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Lutein is a type of organic pigment called a carotenoid. It is related to beta-carotene and vitamin A. Many people think of lutein as "the eye vitamin."

Lutein is one of two major carotenoids found in the human eye (macula and retina). It is thought to function as a light filter, protecting the eye tissues from sunlight damage. Foods rich in lutein include egg yolks, spinach, kale, corn, orange pepper, kiwi fruit, grapes, zucchini, and squash.

Lutein is commonly taken by mouth to prevent eye diseases, including cataracts and a disease that leads to vision loss in older adults (age-related macular degeneration or AMD). Lutein is used for many other conditions, but there is no good scientific evidence to support these other uses.

Natural Medicines rates effectiveness based on scientific evidence according to the following scale: Effective, Likely Effective, Possibly Effective, Possibly Ineffective, Likely Ineffective, Ineffective, and Insufficient Evidence to Rate.
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  • Age-related macular degeneration (AMD).  When used alone or in combination with other ingredients, oral lutein seems to improve some aspects of vision in patient with AMD. However, it does not seem to slow the progression of AMD.

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  • Cataracts.  Increased dietary lutein seems to reduce the odds of developing cataracts. It is unclear if oral lutein supplementation is beneficial in those who already have cataracts.

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No data available.
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No data available.

When taken by mouth: Lutein is likely safe when taken by mouth. Consuming up to 20 mg of lutein daily as part of the diet or as a supplement appears to be safe.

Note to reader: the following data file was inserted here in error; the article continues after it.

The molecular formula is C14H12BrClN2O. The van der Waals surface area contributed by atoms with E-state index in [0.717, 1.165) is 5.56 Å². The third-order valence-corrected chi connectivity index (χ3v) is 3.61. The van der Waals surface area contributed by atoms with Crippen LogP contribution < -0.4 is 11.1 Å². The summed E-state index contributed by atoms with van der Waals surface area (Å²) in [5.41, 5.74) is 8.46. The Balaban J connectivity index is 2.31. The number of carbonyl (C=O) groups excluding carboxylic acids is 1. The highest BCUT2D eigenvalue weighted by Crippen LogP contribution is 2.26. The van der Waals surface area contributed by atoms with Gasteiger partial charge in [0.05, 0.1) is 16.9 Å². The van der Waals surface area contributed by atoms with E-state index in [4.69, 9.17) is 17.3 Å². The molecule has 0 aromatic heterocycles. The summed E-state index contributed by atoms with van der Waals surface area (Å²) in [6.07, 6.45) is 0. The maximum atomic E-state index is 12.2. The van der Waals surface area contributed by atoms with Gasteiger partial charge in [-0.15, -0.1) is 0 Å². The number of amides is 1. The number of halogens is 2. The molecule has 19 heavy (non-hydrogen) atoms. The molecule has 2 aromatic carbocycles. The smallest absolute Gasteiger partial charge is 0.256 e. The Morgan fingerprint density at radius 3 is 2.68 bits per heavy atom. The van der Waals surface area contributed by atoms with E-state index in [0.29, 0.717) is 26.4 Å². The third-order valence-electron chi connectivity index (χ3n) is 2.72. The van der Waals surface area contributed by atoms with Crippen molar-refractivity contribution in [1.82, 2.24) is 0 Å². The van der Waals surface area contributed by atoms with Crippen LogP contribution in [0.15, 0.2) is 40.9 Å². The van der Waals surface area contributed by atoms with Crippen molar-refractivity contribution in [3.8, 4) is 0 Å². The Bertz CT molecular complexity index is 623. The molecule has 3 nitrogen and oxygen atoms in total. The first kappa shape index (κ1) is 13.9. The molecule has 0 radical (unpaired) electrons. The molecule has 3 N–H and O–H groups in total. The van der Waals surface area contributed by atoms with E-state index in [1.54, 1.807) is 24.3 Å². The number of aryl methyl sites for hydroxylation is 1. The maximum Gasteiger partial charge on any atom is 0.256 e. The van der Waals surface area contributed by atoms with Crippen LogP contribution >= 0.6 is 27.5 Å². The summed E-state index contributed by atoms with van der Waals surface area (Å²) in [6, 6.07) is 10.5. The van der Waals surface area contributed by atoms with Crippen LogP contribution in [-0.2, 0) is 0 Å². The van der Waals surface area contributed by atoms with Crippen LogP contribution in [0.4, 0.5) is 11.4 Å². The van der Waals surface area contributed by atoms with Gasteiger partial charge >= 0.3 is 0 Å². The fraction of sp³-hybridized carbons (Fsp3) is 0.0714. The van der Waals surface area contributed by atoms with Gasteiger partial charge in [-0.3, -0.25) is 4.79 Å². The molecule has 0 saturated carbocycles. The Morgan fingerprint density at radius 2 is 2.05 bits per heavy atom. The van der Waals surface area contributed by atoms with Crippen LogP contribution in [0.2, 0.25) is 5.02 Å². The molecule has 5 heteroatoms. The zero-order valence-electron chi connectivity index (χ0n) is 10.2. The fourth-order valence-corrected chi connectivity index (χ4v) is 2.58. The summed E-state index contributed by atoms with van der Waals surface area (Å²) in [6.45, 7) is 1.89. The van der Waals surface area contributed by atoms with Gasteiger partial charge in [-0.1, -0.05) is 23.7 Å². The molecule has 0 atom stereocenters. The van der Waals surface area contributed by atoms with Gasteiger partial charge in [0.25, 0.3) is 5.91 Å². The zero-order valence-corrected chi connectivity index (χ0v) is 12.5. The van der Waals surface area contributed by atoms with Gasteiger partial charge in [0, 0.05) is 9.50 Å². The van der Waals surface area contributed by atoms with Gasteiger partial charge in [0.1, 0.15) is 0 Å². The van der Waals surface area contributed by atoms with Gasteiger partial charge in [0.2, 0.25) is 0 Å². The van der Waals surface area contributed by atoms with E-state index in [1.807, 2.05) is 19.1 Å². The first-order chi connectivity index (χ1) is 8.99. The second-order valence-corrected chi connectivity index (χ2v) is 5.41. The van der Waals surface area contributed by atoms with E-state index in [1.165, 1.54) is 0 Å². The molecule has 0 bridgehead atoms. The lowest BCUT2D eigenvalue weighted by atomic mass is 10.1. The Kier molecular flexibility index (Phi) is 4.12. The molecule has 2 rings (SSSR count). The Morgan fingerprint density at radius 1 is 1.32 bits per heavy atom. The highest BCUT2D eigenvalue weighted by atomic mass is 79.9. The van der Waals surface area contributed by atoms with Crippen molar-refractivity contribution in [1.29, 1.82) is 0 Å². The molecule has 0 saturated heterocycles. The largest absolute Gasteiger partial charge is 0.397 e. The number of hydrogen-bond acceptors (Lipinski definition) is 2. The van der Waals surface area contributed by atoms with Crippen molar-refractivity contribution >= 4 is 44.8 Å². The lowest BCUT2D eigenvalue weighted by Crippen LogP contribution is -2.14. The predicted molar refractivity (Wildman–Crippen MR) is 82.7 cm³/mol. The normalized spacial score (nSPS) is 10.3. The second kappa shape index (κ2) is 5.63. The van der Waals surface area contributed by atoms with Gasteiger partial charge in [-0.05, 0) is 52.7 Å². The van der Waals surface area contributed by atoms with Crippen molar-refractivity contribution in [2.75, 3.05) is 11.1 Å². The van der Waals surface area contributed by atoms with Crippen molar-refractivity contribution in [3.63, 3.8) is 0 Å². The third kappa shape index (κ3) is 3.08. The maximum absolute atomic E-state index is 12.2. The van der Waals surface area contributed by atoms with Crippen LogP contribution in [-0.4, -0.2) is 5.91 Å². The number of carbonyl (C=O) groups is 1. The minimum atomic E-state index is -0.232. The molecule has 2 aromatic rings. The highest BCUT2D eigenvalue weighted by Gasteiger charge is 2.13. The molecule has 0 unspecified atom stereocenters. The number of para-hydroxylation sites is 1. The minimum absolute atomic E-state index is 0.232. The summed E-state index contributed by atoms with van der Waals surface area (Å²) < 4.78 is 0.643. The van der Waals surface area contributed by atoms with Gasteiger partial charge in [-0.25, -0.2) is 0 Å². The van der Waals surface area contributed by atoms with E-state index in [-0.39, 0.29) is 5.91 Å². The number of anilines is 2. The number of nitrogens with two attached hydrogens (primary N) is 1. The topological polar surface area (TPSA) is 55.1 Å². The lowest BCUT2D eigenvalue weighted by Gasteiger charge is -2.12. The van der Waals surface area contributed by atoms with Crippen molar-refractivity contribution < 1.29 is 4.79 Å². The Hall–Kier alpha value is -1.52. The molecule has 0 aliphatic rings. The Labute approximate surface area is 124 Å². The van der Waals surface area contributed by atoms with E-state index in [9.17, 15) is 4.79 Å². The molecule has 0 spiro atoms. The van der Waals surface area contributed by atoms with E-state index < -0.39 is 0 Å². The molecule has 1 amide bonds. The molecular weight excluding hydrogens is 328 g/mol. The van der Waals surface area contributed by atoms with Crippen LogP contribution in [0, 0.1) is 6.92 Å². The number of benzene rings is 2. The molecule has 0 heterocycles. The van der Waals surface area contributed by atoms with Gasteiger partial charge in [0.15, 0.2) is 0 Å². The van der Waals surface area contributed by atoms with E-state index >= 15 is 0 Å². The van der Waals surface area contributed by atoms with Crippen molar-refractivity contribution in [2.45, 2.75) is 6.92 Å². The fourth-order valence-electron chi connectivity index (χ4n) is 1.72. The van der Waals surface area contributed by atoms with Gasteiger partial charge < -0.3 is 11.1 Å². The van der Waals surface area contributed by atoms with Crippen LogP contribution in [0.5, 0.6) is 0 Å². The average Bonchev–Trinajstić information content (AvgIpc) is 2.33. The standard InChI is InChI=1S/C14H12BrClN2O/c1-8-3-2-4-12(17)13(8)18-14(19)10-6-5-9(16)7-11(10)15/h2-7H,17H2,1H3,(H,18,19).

Special Precautions & Warnings:

Pregnancy and breast-feeding: Lutein is likely safe when used in the amounts found in food.

Children: Lutein is likely safe when taken by mouth in appropriate amounts. A specific product (LUTEINofta, SOOFT Italia SpA) containing lutein 0.14 mg daily has been safely used in infants for 36 weeks.

There are no known interactions with medications. Before taking this product, talk with your health professional if you take any medications.

Beta-carotene: Using beta-carotene along with lutein may reduce the amount of lutein or beta-carotene that the body can absorb.
Vitamin E: Taking lutein supplements might decrease how much vitamin E the body absorbs. Taking lutein and vitamin E together might decrease the effects of vitamin E.

There are no known interactions with foods.

Lutein is found in many foods, including egg yolks, spinach, kale, corn, orange pepper, kiwi fruit, grapes, zucchini, and squash. There's 44 mg of lutein in one cup of cooked kale, 26 mg per cup of cooked spinach, and 3 mg per cup of broccoli.

Lutein is also taken in supplements. It's most often been used by adults in doses of 10-20 mg by mouth daily, for up to 3 years. Many multivitamins contain lutein. They usually provide a relatively small amount, such as 0.25 mg per tablet. Lutein is absorbed best when it's taken with a high-fat meal. Speak with a healthcare provider to find out what type of product or dose might be best for a specific condition.

All-E-Lutein, Beta,epsilon-carotene-3,3'-diol, E-Lutein, Luteina, Lutéine, Lutéine Synthétique, Synthetic Lutein.

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